A dramatic new idea for addressing homelessness | Vince Bzdek

Californians are fed up.

A quarter of the country’s homeless population — about 160,000 people — lives in California, and angry voters have had enough.

A friend of mine who reports in California put it this way in a recent story: “Here, in the political capital of Blue State America, even the homeless cannot believe how many homeless there are.”

A candidate for mayor in Oakland said the state is collapsing under the weight of the crisis. It’s “Mad Max” in Oakland, he lamented, “with encampments and open-air drug markets that rival any third-world country.”

All California’s problems are bundled together in homelessness, my reporter friend Scott Wilson observed. “Homelessness braids together drug addiction, exorbitant housing prices, a history of high prison populations and a legacy of broken promises to the mentally ill — in short, the most pressing social policy concerns confronting the nation’s most populous state.”

Gov. Gavin Newsom, seeing the writing on the wall, has thrown out a radical new idea in response to the cry for more accountability from local and state government. And California is such a bellwether for so many things in this country, good and bad, I wonder if other states might be trying out this idea in the near future, including Colorado.

Gov. Newsom and state and local governments want to focus more resources on the mental illness that afflicts so many homeless people. Newsom’s plan is to create an entirely new legal process to compel the mentally ill into treatment.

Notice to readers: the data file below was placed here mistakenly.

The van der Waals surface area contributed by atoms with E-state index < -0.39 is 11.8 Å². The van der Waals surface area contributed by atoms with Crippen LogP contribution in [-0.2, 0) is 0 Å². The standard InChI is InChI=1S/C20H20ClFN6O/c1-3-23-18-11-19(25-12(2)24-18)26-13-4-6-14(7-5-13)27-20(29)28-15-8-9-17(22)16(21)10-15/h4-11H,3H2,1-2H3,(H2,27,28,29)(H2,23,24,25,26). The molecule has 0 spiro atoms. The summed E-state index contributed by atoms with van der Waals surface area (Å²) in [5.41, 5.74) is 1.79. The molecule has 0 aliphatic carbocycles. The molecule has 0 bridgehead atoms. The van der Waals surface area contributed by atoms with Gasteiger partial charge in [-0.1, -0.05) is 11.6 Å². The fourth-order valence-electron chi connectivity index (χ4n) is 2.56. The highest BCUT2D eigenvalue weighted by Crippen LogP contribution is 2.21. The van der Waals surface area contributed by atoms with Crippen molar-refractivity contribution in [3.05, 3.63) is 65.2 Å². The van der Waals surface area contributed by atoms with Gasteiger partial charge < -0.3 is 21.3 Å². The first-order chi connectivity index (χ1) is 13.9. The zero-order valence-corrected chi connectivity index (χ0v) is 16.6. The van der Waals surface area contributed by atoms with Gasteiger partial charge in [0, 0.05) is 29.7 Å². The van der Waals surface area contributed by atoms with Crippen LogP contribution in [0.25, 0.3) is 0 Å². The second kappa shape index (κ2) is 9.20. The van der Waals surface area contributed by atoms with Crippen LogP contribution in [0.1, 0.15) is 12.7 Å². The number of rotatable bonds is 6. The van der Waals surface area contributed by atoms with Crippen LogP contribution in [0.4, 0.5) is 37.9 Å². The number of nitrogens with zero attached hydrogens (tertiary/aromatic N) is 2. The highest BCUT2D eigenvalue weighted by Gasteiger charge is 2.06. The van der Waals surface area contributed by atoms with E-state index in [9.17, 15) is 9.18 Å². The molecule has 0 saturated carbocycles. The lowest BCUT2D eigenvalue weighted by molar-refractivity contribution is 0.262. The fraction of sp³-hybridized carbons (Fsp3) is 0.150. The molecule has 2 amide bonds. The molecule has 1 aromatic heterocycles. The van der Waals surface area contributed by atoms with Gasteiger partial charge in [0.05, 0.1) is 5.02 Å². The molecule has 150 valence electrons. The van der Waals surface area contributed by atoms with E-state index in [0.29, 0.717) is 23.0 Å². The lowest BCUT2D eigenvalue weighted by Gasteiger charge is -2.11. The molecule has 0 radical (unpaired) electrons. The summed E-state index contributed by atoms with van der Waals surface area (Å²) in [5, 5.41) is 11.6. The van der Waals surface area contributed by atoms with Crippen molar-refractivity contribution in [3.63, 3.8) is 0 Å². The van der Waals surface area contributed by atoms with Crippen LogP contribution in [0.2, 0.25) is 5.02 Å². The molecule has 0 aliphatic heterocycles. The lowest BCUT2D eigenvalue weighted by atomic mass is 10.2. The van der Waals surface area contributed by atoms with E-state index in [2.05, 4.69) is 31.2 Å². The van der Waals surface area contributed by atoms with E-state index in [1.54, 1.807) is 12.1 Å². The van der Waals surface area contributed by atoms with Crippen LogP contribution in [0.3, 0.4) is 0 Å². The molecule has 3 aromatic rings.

The idea, known as Care Courts, would be to create a new branch within the civil court system where those suffering from severe mental illness and substance abuse disorders could be brought before a judge. Rather than face forced commitment or imprisonment, they would receive a treatment plan and be a appointed a “Supporter” to oversee their care.

The Care Court idea is a statewide system designed to keep the mentally ill out of criminal courts. It’s essentially a structure that recognizes that mental illness should be treated as mental illness, and crime as crime. It’s a structure that recognizes the difference, and finally institutionalizes it.

Golden, Pueblo, Fort Collins, Cañon City, Brighton and Centennial are already trying out versions of so-called Mental Health Court. Aurora, Denver and Lakewood are beginning to experiment with some form as well. 







Debris and belongings line the street at Denver’s Liberty Park after a weeklong homeless encampment.




One reason the idea grabbed my attention is because just last week I heard a law enforcement official in Colorado Springs say he ran the biggest mental health facility in the city, the El Paso County Jail.

As I see it, the Care Courts idea builds on one of the most successful efforts police departments have launched in recent years to distinguish the mentally ill from the criminal.

In Denver, the civilian-centered Support Team Assisted Response program sends pairs of mental health clinicians and paramedics to low-level, nonviolent situations after a 911 dispatcher screens calls and determines the appropriate response. Before the program was launched about two years ago, police officers without any mental health training responded to all those mental health calls and more often than not, the mentally ill suspects ended up in jail.

A year into the program, STAR teams had responded to more than 1,600 calls, according to recent reporting by Denver Gazette reporter Julia Cardi.